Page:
A few months ago, Kim Griffith was gainfully employed, bouncing between two jobs she loved: directing dance shows on Royal Caribbean cruises and teaching hot yoga in Baltimore, where she lives when on land.
“That’s what I do in real life,” she says, laughing in a way one might call “rueful.”
She means, of course, the real life of the Before Times—not the surreal, bad-dream-like life of the pandemic. In this life, her jobs—which require tight-quarters ships and stifling rooms full of people breathing deeply—have mostly dried up (although she has been video stream-teaching some yoga classes next to a space heater, while wearing a sauna suit).
Griffith, thus underemployed, perked up right away when her friend Jonathan Obermaier, furloughed from a local brewery, pointed her to a gig on their Hampden neighborhood Facebook page: Astronomers from the Space Telescope Science Institute, just down the road, wanted to pay out-of-work service professionals like her to analyze images from Hubble, Earth’s most iconic telescope. The analyzers would pore over pretty pictures and determine how similar they were to each other for about $1,500, at a rate of around $20 per hour. It’s called the Hubble Image Similarity Project.
Game on, thought Griffith, who started the gig in mid-May.
Before this, she didn’t really know what went on at the Space Telescope Science Institute, and definitely didn’t feel connected to it, even though it was so nearby. But things have changed. “I ran right past it on my run yesterday,” she says. “I was like, ‘Oh, hey, I’m doing something for them!”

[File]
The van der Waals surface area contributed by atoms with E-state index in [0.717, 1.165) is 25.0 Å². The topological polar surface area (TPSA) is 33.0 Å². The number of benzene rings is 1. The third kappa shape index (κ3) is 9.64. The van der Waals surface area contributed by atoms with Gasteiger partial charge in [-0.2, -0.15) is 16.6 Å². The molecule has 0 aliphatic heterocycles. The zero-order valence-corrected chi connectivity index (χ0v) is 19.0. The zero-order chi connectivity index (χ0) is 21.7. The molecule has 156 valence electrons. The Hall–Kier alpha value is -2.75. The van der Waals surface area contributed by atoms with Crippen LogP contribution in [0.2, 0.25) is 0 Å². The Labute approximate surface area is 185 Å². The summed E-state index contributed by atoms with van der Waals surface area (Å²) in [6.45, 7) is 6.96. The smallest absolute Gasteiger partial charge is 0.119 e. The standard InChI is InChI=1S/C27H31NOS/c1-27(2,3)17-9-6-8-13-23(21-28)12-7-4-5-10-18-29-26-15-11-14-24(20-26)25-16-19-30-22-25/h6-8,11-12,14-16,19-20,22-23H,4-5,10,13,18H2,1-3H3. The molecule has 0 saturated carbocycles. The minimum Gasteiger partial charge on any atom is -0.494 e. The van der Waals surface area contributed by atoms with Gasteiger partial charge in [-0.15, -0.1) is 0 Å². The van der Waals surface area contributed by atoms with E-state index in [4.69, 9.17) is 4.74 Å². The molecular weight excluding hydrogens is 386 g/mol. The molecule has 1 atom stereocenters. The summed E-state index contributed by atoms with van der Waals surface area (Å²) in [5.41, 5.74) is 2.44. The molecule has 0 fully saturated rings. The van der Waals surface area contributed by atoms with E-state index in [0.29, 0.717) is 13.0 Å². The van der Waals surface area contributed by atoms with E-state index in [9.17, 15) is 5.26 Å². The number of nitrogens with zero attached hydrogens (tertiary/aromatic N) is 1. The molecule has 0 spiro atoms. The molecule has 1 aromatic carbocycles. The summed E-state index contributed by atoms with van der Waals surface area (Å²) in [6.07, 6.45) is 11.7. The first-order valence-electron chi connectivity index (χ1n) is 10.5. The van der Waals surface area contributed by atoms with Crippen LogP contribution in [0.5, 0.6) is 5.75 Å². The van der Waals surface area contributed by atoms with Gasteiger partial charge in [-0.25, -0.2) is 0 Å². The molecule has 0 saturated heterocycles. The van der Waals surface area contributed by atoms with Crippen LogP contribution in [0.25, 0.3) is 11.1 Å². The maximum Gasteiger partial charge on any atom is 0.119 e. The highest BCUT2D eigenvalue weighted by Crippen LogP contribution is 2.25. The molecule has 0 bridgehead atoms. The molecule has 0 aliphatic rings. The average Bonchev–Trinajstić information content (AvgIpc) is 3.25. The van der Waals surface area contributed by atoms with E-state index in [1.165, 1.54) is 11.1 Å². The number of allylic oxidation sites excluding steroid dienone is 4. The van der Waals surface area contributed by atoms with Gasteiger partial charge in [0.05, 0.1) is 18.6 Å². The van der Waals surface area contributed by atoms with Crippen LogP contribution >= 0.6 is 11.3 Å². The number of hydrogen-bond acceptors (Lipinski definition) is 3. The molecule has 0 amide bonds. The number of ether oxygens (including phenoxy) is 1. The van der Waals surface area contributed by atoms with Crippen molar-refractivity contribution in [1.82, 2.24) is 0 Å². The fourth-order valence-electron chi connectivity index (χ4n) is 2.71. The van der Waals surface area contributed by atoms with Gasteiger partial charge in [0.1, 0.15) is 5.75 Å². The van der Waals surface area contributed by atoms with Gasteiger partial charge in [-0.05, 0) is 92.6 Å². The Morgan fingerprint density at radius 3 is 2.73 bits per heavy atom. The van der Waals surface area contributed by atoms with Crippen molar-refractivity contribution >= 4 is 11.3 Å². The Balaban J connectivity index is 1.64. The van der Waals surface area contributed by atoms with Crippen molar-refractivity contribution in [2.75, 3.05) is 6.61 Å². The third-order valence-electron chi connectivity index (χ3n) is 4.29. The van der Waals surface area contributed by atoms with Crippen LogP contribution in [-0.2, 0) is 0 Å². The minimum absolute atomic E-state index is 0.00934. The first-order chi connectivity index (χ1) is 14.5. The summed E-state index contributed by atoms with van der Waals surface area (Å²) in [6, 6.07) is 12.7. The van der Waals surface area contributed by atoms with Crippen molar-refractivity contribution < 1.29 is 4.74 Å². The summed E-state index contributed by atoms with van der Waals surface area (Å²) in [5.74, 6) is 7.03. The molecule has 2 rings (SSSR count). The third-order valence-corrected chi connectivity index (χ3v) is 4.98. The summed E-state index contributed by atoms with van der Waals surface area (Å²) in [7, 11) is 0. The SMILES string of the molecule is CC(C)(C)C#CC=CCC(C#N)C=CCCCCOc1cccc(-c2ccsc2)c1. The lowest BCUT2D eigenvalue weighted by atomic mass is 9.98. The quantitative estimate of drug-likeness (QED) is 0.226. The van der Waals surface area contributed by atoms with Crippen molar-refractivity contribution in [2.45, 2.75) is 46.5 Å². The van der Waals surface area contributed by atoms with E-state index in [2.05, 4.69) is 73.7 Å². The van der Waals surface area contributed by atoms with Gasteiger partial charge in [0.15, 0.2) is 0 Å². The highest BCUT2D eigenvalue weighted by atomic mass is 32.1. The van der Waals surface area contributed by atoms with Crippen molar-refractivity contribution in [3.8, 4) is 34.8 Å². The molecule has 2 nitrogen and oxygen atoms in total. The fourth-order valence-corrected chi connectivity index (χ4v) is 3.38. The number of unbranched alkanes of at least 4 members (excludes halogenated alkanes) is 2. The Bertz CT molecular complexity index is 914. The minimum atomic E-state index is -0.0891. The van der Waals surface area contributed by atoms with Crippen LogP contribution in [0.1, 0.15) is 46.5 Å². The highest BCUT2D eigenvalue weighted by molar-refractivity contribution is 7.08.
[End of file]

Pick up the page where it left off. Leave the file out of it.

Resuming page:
And they are doing something for her in return—paying her. That’s in contrast with most citizen science projects, which rely on volunteers. It was a very conscious choice for the institute’s astronomers, as cutting paychecks has to be. Joshua Peek and Rick White, the scientists who founded this project, saw so many of their neighbors suddenly without incomes that they wanted to help out. Their own careers and funding are more insulated from the immediate economics of Covid-19, and the astronomers saw an opportunity to create short-term work for others while helping themselves.
Peek—whose family helped organize their block’s pandemic mutual aid group—felt like the aphorism “think globally; act locally” applied to this situation, too. So, for cosmic mutual aid, he says, instead of turning to the whole internet—where most citizen science work is sourced—he turned to his neighbors, “rather than people who are anonymous around the world.”
Peek and White have been trying to make an algorithm—a convolutional neural network—that can determine whether this picture of Galaxy X looks like that picture of Galaxy Y, or whether this gassy wave resembles that nebulous wisp. Then, other astronomers could search Hubble’s 200,000-plus-image archive for shots that have similar visual qualities. “What people want to do is be able to look at something—point at it on the screen—and say, ‘Show me some other objects that look like this,’” says White.
Right now, scientists can search for an image in Hubble’s archival database using parameters like the object’s location in space, or which instrument took the data, or when it was photographed. But “dark dust cloud that has a tail on it?” says Peek. “That’s not a search you can do.”
Peek and White thought such a capability would be useful—kind of like a reverse image search on Google. But perfect matches aren’t necessary, because no two spots in space are going to look exactly alike. Instead, they want to find images that are similar to one another, sort of like putting a picture of your dad into Google and getting back a bunch of photos of other guys with bald spots and brown eyes.